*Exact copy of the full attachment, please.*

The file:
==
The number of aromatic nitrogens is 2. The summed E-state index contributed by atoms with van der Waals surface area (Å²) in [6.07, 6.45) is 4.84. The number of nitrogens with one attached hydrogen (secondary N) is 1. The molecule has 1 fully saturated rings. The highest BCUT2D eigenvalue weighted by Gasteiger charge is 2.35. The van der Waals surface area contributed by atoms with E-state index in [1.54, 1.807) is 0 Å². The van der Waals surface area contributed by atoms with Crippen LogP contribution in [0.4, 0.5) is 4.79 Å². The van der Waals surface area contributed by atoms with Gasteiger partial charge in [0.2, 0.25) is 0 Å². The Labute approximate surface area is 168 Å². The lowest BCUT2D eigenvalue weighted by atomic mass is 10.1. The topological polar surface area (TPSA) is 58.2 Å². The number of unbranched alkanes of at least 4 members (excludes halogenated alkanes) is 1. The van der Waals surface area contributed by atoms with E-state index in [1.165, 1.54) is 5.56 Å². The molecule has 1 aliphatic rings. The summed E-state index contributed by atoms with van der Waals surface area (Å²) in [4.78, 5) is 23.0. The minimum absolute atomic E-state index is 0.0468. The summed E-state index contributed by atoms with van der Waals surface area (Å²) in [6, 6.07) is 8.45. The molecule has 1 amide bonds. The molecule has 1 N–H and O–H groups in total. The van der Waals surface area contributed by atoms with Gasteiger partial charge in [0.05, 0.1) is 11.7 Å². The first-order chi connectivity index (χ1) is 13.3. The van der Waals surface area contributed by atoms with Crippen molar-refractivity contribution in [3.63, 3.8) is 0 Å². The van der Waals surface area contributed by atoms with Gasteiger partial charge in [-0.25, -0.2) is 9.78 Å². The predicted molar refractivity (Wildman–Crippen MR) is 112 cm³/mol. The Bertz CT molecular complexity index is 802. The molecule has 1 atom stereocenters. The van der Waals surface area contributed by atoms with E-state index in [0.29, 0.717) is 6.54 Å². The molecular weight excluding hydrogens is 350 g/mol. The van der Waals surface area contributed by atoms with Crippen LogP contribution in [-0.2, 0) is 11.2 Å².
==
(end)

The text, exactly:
The number of aromatic nitrogens is 2. The summed E-state index contributed by atoms with van der Waals surface area (Å²) in [6.07, 6.45) is 4.84. The number of nitrogens with one attached hydrogen (secondary N) is 1. The molecule has 1 fully saturated rings. The highest BCUT2D eigenvalue weighted by Gasteiger charge is 2.35. The van der Waals surface area contributed by atoms with E-state index in [1.54, 1.807) is 0 Å². The van der Waals surface area contributed by atoms with Crippen LogP contribution in [0.4, 0.5) is 4.79 Å². The van der Waals surface area contributed by atoms with Gasteiger partial charge in [0.2, 0.25) is 0 Å². The Labute approximate surface area is 168 Å². The lowest BCUT2D eigenvalue weighted by atomic mass is 10.1. The topological polar surface area (TPSA) is 58.2 Å². The number of unbranched alkanes of at least 4 members (excludes halogenated alkanes) is 1. The van der Waals surface area contributed by atoms with E-state index in [1.165, 1.54) is 5.56 Å². The molecule has 1 aliphatic rings. The summed E-state index contributed by atoms with van der Waals surface area (Å²) in [4.78, 5) is 23.0. The minimum absolute atomic E-state index is 0.0468. The summed E-state index contributed by atoms with van der Waals surface area (Å²) in [6, 6.07) is 8.45. The molecule has 1 amide bonds. The molecule has 1 N–H and O–H groups in total. The van der Waals surface area contributed by atoms with Gasteiger partial charge in [0.05, 0.1) is 11.7 Å². The first-order chi connectivity index (χ1) is 13.3. The van der Waals surface area contributed by atoms with Crippen molar-refractivity contribution in [3.63, 3.8) is 0 Å². The van der Waals surface area contributed by atoms with Gasteiger partial charge in [-0.25, -0.2) is 9.78 Å². The predicted molar refractivity (Wildman–Crippen MR) is 112 cm³/mol. The Bertz CT molecular complexity index is 802. The molecule has 1 atom stereocenters. The van der Waals surface area contributed by atoms with E-state index in [0.29, 0.717) is 6.54 Å². The molecular weight excluding hydrogens is 350 g/mol. The van der Waals surface area contributed by atoms with Crippen LogP contribution in [-0.2, 0) is 11.2 Å².